Across the Universe: Confronting Fear and Terror

This column first appeared in The Tablet in October 2011

It almost made it! Artist's conception of the failed Phobos Grunt mission of 2011... [via]

It almost made it! Artist's conception of the failed Phobos Grunt mission of 2011... [via]

Following the Phobos session at the joint European-American Planetary Science Conference, held[in 2011] in Nantes, France, my colleague Dan Britt commented, “You know the origin of Phobos and Deimos...”

These moons of Mars, named for the Roman gods of fear and terror, are 10-km sized potato-shaped piles of rubble. Pockmarked by craters, they look just like the kind of dark bodies you see in the neighbouring asteroid belt.

“They’re captured asteroids, right?” I replied.

“That’s what we think in America,” Dan replied. “But in Europe, apparently, everyone is convinced that they are actually made from material splashed off the crust of Mars by a giant impact.”

For years, Dan had been trying to convince NASA to spend a spacecraft to Phobos. He argued that if you could collect enough rocks from its surface and bring them back to Earth, you would get not only asteroidal material but also an occasional rock that might have been bounced off Mars and landed by accident onto Phobos. Nasa never bought the idea, though; other missions were funded instead.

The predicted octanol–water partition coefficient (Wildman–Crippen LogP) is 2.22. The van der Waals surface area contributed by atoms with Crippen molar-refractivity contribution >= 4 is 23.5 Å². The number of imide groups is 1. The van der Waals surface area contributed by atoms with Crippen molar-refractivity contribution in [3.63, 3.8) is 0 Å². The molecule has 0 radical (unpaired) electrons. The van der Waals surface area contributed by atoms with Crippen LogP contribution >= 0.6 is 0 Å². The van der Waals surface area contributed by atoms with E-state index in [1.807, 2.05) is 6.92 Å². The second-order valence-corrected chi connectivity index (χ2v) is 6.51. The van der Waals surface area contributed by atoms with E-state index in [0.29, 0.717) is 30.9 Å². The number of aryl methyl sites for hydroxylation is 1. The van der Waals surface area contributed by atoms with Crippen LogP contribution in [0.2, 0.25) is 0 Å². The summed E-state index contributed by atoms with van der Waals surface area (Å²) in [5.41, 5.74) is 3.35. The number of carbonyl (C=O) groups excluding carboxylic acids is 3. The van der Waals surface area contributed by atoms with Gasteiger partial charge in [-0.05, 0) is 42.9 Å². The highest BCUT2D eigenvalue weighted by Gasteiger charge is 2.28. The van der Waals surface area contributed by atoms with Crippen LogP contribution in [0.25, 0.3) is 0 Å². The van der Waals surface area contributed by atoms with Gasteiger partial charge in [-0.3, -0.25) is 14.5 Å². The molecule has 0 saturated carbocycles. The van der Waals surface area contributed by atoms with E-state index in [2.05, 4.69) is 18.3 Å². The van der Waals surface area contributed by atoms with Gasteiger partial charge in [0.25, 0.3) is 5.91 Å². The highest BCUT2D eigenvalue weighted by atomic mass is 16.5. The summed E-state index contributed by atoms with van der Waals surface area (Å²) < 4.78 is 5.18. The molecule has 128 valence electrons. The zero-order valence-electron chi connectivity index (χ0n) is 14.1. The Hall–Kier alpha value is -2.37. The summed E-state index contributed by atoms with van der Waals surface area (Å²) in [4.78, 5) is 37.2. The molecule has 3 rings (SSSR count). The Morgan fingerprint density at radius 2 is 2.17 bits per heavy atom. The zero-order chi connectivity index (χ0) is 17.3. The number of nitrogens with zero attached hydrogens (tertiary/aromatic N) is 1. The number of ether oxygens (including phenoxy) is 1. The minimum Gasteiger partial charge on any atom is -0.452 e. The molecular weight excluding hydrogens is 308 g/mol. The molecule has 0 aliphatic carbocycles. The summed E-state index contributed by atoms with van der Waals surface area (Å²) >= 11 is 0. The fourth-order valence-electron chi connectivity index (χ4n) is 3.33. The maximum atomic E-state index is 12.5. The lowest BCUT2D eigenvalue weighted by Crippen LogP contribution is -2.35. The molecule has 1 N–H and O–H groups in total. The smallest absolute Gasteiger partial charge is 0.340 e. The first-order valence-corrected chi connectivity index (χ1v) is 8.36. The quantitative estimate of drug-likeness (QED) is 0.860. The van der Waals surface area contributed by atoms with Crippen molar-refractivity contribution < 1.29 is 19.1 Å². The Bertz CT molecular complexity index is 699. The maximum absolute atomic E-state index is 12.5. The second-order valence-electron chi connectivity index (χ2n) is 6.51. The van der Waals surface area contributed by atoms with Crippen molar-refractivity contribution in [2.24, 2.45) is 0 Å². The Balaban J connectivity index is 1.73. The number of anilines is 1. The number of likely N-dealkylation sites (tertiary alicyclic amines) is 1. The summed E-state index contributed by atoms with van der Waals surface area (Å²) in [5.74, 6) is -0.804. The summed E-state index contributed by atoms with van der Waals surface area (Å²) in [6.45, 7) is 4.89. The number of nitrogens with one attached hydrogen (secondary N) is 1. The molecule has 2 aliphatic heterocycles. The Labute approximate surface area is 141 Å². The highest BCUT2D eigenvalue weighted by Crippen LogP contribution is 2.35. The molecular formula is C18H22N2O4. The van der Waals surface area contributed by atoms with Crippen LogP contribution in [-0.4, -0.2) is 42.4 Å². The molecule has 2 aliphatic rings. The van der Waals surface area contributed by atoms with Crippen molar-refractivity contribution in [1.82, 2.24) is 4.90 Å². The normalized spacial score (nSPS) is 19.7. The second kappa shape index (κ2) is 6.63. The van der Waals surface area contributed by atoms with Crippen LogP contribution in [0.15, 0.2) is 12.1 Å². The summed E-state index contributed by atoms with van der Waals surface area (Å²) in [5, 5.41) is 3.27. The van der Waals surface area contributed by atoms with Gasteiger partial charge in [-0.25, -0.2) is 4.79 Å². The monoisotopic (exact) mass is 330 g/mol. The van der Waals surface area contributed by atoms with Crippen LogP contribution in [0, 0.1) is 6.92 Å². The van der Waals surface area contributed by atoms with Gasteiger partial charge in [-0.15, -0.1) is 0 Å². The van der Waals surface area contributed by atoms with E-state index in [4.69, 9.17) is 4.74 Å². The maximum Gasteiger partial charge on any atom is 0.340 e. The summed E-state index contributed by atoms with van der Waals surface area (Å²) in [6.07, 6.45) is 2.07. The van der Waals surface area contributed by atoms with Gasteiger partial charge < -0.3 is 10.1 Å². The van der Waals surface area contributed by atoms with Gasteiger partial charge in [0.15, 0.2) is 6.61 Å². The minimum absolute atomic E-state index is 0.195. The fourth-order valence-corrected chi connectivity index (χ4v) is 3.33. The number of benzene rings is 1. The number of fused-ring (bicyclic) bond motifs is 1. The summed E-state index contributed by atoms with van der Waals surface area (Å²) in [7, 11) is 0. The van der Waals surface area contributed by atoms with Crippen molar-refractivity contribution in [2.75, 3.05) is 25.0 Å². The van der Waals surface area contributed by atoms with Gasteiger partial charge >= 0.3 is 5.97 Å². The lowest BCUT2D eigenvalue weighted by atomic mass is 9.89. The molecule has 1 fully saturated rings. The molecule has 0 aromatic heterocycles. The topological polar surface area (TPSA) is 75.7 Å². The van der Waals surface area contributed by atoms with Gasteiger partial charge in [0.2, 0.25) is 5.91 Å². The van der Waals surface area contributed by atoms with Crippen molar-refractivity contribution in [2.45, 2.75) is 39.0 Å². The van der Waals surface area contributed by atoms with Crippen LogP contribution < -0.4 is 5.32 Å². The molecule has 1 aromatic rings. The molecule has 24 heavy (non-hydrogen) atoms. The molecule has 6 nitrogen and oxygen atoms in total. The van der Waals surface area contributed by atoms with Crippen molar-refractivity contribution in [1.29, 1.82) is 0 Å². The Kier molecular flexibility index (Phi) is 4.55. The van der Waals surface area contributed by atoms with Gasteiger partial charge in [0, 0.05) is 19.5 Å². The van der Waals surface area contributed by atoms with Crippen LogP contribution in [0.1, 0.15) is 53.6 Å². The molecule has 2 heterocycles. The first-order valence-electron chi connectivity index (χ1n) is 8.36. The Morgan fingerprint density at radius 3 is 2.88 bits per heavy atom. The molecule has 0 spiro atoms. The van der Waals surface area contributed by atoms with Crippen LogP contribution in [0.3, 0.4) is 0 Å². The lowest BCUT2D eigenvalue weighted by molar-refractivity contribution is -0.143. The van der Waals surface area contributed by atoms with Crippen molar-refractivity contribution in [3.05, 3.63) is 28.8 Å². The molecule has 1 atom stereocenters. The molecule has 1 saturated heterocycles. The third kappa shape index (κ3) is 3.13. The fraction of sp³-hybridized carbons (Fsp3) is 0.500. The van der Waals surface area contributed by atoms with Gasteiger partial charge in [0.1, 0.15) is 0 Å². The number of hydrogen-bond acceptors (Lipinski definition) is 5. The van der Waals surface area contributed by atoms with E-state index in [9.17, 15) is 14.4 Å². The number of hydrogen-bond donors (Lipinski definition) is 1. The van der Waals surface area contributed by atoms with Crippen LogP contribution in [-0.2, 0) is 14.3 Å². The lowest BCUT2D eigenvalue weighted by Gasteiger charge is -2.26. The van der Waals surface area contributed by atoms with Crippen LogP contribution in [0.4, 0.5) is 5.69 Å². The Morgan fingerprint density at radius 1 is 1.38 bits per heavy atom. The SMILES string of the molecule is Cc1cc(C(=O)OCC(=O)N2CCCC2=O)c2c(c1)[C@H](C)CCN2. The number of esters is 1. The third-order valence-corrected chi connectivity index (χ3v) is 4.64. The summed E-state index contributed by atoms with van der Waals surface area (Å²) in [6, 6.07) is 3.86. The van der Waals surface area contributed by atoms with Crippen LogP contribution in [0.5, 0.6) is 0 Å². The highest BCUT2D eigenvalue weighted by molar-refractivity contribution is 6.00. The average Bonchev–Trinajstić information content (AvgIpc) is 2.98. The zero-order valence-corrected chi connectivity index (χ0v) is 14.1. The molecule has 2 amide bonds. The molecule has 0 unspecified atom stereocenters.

The Russians, on the other hand, have gone ahead with their own version of this plan. In 2011 the space probe “Phobos-Grunt” (Russian for “Phobos Soil”) was scheduled to launch from the Baikonur Cosmodrome in Kazakhstan. It should land on Phobos in early 2013, gather about twenty scoops of Phobos soil, and then depart, returning its samples to Earth by the middle of 2014. [Alas, the launch was a failure; the spacecraft never got to Mars, but fell back to Earth.]

I suspect the different “common wisdom” between America and Europe about the origin of these moons was an important element motivating the Russian mission. Getting samples off Mars has always been a dream of planetary scientists. While we do have meteorites we think come from Mars, it would be really good to be able to confirm that idea with samples from the planet itself. But landing a spacecraft softly onto Mars is tricky enough (half our attempts so far have failed); doing so with enough fuel to launch off again, and get back to Earth, would stretch our technical abilities… and our budget.

Tiny Phobos is far easier to land on than Mars, and easier to leave. If it is actually made of Mars stuff, a sample return mission becomes very attractive.

Until our joint Europe-American planetary science conference, however, I had been unaware of just how different were our perspectives about the origin of Phobos. What “everybody knows” in one continent, has been considered a rather fringe idea across the ocean.

Of course, that’s one reason for having international meetings. Seeing a different perspective, having ones own comfortable assumptions challenged, is an essential step in increasing our understanding.